Refreshing the décor in a bedroom every season is surprisingly fast, inexpensive and an excellent treatment for cabin fever. As many of us are financially embarrassed at the moment, changing the look and feel of a bedroom four times a year may seem a little excessive. But if you're among the thousands who are staying at home for vastly greater amounts of time than you used to, combatting cabin fever will be high on your list of priorities.
As this is my very first post, and I'm terminally blonde, you may come to realise that I tend to jump before I'm quite ready. This is simply to excuse the charming naiveté (or amateurish composition, if you will) of the photos. However, as they say on Mastermind, 'I've started so I'll finish', this post is to offer some ideas on how to revamp a bedroom for less than €20. I live in the eurozone so if you're a dollars or sterling or even more exotic and would like a local currency equivalent then feel free to leave a comment and I'll try to oblige for my next post.
Essentially, I had three rooms and a budget of €100. I still like the restful atmosphere provided by the ecru walls. But the room before the revamp was a little bland. It had be accented with creams and a duvet cover of other beiges and the room needed a little definition.
In better times I used to pass on bedlinen that had acquired a few 'knobbles' - those little balls of fabric that show the textile is worn - and had put this duvet cover into a bag for goodwill. However, upon closer inspection I realised it wasn't quite so worn that it couldn't still be of service. Besides, it was a special purchase in Carrefour in Le Mans, France during a holiday with my family. It has a quintessentially French feature in that the duvet cover has a flap at the foot end that sits neatly under the mattress to keep the duvet in place.
Rummaging through stuff in the attic I found a pendant light fitting that matched and this in turn reminded me of other accessories - such as the clock and some jugs and vases that had been part of a blue colour-scheme downstairs. Putting them together with the taupe of the walls added to the 'Wedgwood' feeling that pale blues and taupe inspire, but they still needed a dramatic focal point to lift the palette out of the bland.
A €15 stencil from Ikea above the bed, married with the black and white pillow covers finished the makeover for this room. The pillow covers are from Ikea too but were gifted so perhaps it's a bit of a swizz to say the room makeover only cost €15, but to me it did.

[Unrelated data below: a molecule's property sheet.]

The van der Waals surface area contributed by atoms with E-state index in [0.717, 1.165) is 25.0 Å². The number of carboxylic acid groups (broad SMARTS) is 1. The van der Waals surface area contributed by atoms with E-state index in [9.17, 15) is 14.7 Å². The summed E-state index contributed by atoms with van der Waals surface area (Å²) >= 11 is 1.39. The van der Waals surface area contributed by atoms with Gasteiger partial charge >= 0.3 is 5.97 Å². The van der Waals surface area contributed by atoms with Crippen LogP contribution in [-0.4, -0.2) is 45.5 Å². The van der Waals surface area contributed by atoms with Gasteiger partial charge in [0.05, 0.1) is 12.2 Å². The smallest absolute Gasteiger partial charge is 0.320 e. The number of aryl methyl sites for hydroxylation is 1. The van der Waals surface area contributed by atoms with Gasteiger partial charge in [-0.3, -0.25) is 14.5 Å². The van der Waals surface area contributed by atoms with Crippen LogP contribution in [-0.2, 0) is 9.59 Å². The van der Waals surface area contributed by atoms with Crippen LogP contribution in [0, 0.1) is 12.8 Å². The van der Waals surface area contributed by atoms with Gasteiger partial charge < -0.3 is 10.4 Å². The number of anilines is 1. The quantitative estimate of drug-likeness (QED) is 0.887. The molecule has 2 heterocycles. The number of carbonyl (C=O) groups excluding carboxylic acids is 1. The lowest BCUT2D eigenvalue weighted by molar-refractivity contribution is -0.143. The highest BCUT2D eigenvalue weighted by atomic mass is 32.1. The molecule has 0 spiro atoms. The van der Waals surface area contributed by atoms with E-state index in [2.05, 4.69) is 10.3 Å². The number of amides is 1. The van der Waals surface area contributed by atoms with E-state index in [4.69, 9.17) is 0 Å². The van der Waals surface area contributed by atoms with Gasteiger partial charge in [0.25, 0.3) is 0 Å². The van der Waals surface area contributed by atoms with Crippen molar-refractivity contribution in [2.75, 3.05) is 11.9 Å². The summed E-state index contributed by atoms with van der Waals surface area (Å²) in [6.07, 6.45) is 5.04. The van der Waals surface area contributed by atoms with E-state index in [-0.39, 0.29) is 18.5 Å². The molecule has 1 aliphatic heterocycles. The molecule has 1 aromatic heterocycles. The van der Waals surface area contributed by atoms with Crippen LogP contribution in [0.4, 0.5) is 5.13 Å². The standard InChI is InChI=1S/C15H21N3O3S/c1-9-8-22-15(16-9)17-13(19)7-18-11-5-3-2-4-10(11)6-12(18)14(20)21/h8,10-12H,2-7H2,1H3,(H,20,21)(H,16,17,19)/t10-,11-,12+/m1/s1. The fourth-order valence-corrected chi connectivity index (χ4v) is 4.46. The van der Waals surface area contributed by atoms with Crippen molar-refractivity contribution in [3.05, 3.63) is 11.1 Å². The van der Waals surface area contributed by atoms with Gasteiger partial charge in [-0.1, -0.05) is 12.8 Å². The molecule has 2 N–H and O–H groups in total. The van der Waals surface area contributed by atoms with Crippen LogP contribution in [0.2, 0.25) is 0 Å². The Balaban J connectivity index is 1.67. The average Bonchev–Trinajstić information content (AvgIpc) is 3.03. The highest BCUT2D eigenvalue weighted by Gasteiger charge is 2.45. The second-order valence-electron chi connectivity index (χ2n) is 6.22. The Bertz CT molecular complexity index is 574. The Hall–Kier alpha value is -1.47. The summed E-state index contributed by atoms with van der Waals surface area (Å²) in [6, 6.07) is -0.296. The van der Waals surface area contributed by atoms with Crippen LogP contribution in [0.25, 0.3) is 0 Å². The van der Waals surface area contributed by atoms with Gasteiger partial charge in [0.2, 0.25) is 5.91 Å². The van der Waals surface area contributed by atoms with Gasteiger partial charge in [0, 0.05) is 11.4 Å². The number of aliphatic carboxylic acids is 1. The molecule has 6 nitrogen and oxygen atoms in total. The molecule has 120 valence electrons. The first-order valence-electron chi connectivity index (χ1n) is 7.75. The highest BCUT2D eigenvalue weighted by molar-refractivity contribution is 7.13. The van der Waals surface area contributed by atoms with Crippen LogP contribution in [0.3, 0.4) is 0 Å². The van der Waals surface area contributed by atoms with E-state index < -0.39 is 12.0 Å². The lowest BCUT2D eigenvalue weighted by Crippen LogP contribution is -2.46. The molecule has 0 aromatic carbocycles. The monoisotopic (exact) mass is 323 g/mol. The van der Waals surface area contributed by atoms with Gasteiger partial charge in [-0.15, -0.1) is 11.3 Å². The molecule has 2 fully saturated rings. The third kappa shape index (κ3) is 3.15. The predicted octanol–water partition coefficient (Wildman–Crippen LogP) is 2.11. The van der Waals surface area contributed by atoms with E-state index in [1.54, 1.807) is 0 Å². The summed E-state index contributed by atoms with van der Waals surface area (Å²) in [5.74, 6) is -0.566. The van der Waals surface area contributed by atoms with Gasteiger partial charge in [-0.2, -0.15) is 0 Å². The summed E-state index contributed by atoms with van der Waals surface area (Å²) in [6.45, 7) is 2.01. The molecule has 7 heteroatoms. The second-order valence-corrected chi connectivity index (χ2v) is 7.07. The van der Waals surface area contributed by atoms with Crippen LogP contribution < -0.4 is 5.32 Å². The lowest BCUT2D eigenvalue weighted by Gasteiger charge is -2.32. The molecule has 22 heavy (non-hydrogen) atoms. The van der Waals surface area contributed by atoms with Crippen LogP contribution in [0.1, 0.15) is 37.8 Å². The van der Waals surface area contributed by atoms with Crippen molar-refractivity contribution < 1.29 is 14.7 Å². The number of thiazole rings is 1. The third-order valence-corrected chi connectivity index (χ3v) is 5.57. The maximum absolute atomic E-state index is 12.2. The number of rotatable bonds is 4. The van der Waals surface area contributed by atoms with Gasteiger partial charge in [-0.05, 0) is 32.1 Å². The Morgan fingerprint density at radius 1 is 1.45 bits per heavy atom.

The next room was the yellow attic room that is sunny and cheerful, however, it was home by default to a kitchen table and set of two chairs that had nowhere else to live in the house. A friend and I went to a series of DIY warehouses such as Homebase, B&Q and Atlantic Homecare and took a small piece of sample wallpaper from rolls that were already open. We pieced them together first without pasting them to see which patterns worked best with each other. I'll upload the pix of the chairs and a better view of the table when I get home but for now you can just see the edge of the table in the foreground of the picture. It completely transformed a grotty table and chairs, and was FREE.
Finally, I had an odd-sized bed in the box room. It's in-between being a single bed (3'6") and a double and I've been told is called a "Queen" size? This too will need a more explicit, updated photograph when I get home as the headboard has been adorned with a roll of dark brown feathers that add texture and drama to the plain dark chocolate. But for now, the crafty idea that is illustrated is that the base of the bed was a thoroughly gick orange with a garish pattern. It demanded that the base be covered at all times and being an odd-sized bed was infuriating to make and remake with a standard size valance. I bought two spray cans of chocolate brown paint and transformed the base to match the leatherette of the headboard.
Another idea you could use as it gives the illusion of space - purely accidental I must add, as I had no double duvet to use for that bed anyway - is to put a single duvet horizontally across the bed when you make it in the mornings. You've to straighten the thing anyway, so it takes as much time as a conventionally sized duvet. However, using the single duvet (which is wide enough for the one person that fits comfortably into this size bed) in this way, means you have a tableau of solid blocks of colour that make the bedlinen look interesting. In anycase, this bedroom makeover cost €20 and the cushions were culled from the living room.
Changing the accent colours gave the rooms a completely different atmosphere and refreshed the mood of the rooms.
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